programs with most surprising use

Hi all

in analogy to the thread about programs you said goodbye to, I am curious about the programs that were of unexpected use to you. So, it is not so much about the programs that you grew used to simply because the purpose they were designed for suddenly started to make sense to you, but the programs that did something well you did not expect them to do at all.

I’ll start with one:
In my academic life, much of the literature accumulates in the form of pdfs, straight from the journal websites, from colleagues, co-authors and the nifty copy machine in our institute that can mail pdf copies from hardcopy prints, journal articles etc to my account that I can OCR later.
Some of the pdfs on my Mac are duplicates, or even triplicates and many of them have obscure names. In order to weed out the duplicates, I first tried the usual duplicate finder tools to no avail. One, perhaps because I pressed a wrong button, even deleted ALL copies and shredded them instead of putting them into the trash. :open_mouth:

Anyway, I ended up using Graphic Converter for this purpose, a wonderful graphics program. It has a “find duplicates” functionality which works not only with images but with pdfs as well. Which in retrospective makes sense because pdfs are images of sort. What really sets it apart from duplicate finders is the fact that it does not only rely on the text content and so finds duplicates of papers even prior to OCRing and displays them side by side. It even has a fuzzy search that would in principle allow to find similar pictures perhaps from different copies of the same paper although I haven’t tested that.

What are your highlights? I’d love to hear about them.


Hi Prion, not to hijack the thread but have you tried Devonthink?

It sounds like it would be a much better app for the things you describe. Their website is and they offer “150 hours of non-continuous runtime free trial, 200 email messages and 20 OCR runs per day.”

In addition to the OCR stuff, it’s a sort of database app which uses some kind of clever AI magic to find common factors between text or image documents. I was once actually able to sketch from memory an image I couldn’t find, import it into DevonThink, and it found the exact picture I was trying to describe.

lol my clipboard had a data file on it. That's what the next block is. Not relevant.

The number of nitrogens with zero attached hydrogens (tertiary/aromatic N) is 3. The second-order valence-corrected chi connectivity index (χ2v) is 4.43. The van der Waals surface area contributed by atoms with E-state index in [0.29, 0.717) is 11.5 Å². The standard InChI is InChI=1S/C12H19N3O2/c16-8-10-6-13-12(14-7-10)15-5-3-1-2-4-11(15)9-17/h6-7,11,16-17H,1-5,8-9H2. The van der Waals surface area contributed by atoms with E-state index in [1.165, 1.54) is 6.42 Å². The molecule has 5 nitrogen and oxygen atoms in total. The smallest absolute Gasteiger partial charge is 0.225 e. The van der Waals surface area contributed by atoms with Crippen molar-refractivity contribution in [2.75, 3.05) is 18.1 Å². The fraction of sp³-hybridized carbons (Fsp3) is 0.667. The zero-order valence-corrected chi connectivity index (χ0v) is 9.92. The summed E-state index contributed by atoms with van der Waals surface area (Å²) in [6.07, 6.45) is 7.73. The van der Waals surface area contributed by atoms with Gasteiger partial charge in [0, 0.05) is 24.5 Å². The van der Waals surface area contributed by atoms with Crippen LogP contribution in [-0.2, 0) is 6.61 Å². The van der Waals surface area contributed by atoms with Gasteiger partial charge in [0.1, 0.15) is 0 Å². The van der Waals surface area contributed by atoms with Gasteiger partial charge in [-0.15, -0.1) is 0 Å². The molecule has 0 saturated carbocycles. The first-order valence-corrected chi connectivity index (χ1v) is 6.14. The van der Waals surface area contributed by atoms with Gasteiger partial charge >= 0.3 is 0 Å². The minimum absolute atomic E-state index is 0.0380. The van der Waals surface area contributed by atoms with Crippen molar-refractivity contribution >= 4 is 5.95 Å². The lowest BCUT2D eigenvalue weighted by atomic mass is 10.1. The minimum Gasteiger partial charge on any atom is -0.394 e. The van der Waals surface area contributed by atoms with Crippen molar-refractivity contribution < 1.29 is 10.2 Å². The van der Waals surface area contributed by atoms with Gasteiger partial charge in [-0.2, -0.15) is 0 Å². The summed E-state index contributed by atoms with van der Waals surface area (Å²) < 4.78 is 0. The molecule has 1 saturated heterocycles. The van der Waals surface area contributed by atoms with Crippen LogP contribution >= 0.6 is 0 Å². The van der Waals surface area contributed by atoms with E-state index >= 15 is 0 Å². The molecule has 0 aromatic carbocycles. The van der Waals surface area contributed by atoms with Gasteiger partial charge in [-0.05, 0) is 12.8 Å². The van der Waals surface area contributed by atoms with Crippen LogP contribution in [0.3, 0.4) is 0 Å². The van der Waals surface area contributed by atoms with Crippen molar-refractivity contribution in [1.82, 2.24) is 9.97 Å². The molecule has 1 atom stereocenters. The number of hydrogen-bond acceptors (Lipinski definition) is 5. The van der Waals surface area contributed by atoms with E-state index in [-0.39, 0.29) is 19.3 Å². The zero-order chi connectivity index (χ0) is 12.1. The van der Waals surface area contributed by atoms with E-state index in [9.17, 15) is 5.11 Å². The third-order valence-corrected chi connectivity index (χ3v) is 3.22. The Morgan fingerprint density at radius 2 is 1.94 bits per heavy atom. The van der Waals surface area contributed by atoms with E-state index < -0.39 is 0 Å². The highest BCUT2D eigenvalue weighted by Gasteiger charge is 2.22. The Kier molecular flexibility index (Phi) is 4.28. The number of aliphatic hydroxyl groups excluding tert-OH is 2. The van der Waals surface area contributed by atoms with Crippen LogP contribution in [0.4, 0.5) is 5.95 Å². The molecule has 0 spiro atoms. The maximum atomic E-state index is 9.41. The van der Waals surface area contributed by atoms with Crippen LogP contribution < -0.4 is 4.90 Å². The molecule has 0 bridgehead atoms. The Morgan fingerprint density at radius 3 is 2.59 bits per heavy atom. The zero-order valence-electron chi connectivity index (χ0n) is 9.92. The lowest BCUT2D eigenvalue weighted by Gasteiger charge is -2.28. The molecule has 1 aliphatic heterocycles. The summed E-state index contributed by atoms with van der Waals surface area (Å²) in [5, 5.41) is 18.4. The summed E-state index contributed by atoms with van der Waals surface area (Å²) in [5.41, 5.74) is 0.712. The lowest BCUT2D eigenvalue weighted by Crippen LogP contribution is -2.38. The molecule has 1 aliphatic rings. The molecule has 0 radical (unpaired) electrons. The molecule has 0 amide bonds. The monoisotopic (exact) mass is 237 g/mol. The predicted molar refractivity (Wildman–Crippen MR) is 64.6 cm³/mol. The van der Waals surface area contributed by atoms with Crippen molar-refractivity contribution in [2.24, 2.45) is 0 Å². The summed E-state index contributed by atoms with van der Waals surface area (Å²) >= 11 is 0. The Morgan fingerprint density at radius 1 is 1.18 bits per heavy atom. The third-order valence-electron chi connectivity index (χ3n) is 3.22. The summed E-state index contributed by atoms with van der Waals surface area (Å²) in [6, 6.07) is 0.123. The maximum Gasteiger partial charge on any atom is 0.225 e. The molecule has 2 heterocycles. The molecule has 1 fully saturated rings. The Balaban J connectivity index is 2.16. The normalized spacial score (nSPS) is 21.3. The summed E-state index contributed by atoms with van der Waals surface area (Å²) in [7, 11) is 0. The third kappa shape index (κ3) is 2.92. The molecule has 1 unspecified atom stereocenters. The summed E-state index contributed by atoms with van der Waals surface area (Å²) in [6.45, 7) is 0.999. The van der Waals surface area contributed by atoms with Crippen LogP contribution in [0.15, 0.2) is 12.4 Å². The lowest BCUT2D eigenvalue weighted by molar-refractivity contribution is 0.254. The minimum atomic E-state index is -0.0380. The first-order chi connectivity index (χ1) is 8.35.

If only iPhoto had a “find other images like this one” feature!

DT can do that? Cool!

I’m a big fan of the program, but clearly I’ve barely scratched the surface of what the AI can do.


Scriv actually…

I bought it for a couple of long stories, but became so comfortable with it that I moved it from a “personal” app into my professional and semi-pro life. The ability to see ideas and manipulate them with so much ease has made it the best single tool I have paid for.

Unless you count the wife. While not a traditional piece of software I think she might qualify.
She costs a lot and has a HUGE motivational impact (skillets do that).
She is soft (in all the right places). I have determined that the proper input has great results while bad input yields… crashes.
I am surprised everyday when I wake up or come home and she is still there (heck I would leave if I were her). Kind of like recovering from a crash.
She does the laundry.

Not sure she would appreciate the comparison, but there it is.

It deserves mention that OCR features are only available in DEVONthink Professional Office edition, which costs $150USD, not the $40 or $80 versions. I’m not sure about the image recognition, I’ve never heard of that, so I’m guessing it must be Pro or Pro Office? I just have the standard version, myself.

I have started using Aperture to scan my notebooks into.

Because my OCR would NEVER ever work on my handwriting, this works really well for me. In the “Notes” metadata I can type up the bits of text I like and then archive the image safely away.

I have also discovered it is invaluable for my cameraless photography - I have discovered that I actually need to reproduce some of my Darkroom stuff (sigh), and to do this, have been scanning them in and post-processing them. This shouldn’t sound too surprising but until this point, I have never felt a need to integrate my digital and my non-digital photography together and if I did, it was not in this direction.

Also Preview as an Image Editor - bloody hell it’s really not bad! It can all sort of funky stuff that it’s probably not meant to (go “Adjust Colour” and then push the White Level and Black Level all the way to the other side from where they start and it turns the image negative… which is cool).

I’ve got two – LaunchBar and Google.

I’m a keyboard person, and LaunchBar allows me to ignore the dock entirely for launching apps. I can also use LaunchBar to look up words in Dictionary, send e-mails or files to people in my AddressBook, copy text where I want. It has templates to look up stuff in Wikipedia, IMDB, and Google. There’s always some pleasant surprise with it.

Google has similar surprises. I can do calculations, convert any measurements system to another system, get the delay times at any airport… there’s a long list of them at

Life would be dull indeed without them

Robert, Jacksonville, Fla.